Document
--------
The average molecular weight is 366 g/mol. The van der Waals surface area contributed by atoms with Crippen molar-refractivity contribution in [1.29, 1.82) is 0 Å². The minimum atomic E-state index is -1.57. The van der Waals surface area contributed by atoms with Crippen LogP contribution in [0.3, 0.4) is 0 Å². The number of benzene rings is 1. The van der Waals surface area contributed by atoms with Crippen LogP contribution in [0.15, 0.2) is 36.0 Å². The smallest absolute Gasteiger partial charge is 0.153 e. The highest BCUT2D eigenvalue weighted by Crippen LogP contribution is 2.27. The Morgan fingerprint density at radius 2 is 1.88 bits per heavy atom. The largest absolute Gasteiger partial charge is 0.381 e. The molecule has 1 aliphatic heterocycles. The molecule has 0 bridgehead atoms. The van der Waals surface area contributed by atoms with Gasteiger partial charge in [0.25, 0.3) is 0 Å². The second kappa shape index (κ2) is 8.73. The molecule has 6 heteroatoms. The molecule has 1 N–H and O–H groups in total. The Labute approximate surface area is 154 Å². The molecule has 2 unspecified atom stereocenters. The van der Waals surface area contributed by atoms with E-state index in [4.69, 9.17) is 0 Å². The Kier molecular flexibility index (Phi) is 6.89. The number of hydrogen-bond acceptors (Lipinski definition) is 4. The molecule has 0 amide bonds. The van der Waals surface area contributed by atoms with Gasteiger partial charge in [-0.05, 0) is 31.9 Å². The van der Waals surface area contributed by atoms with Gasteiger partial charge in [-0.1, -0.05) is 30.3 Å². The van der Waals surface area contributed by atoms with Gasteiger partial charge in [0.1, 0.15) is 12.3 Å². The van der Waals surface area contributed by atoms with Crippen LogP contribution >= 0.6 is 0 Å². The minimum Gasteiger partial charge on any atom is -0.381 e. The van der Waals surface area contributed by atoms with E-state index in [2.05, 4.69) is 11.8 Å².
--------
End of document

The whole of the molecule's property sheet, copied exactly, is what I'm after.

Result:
The average molecular weight is 366 g/mol. The van der Waals surface area contributed by atoms with Crippen molar-refractivity contribution in [1.29, 1.82) is 0 Å². The minimum atomic E-state index is -1.57. The van der Waals surface area contributed by atoms with Crippen LogP contribution in [0.3, 0.4) is 0 Å². The number of benzene rings is 1. The van der Waals surface area contributed by atoms with Crippen LogP contribution in [0.15, 0.2) is 36.0 Å². The smallest absolute Gasteiger partial charge is 0.153 e. The highest BCUT2D eigenvalue weighted by Crippen LogP contribution is 2.27. The Morgan fingerprint density at radius 2 is 1.88 bits per heavy atom. The largest absolute Gasteiger partial charge is 0.381 e. The molecule has 1 aliphatic heterocycles. The molecule has 0 bridgehead atoms. The van der Waals surface area contributed by atoms with Gasteiger partial charge in [0.25, 0.3) is 0 Å². The second kappa shape index (κ2) is 8.73. The molecule has 6 heteroatoms. The molecule has 1 N–H and O–H groups in total. The Labute approximate surface area is 154 Å². The molecule has 2 unspecified atom stereocenters. The van der Waals surface area contributed by atoms with E-state index in [4.69, 9.17) is 0 Å². The Kier molecular flexibility index (Phi) is 6.89. The number of hydrogen-bond acceptors (Lipinski definition) is 4. The molecule has 0 amide bonds. The van der Waals surface area contributed by atoms with Gasteiger partial charge in [-0.05, 0) is 31.9 Å². The van der Waals surface area contributed by atoms with Gasteiger partial charge in [-0.1, -0.05) is 30.3 Å². The van der Waals surface area contributed by atoms with Gasteiger partial charge in [0.1, 0.15) is 12.3 Å². The van der Waals surface area contributed by atoms with Crippen LogP contribution >= 0.6 is 0 Å². The minimum Gasteiger partial charge on any atom is -0.381 e. The van der Waals surface area contributed by atoms with E-state index in [2.05, 4.69) is 11.8 Å².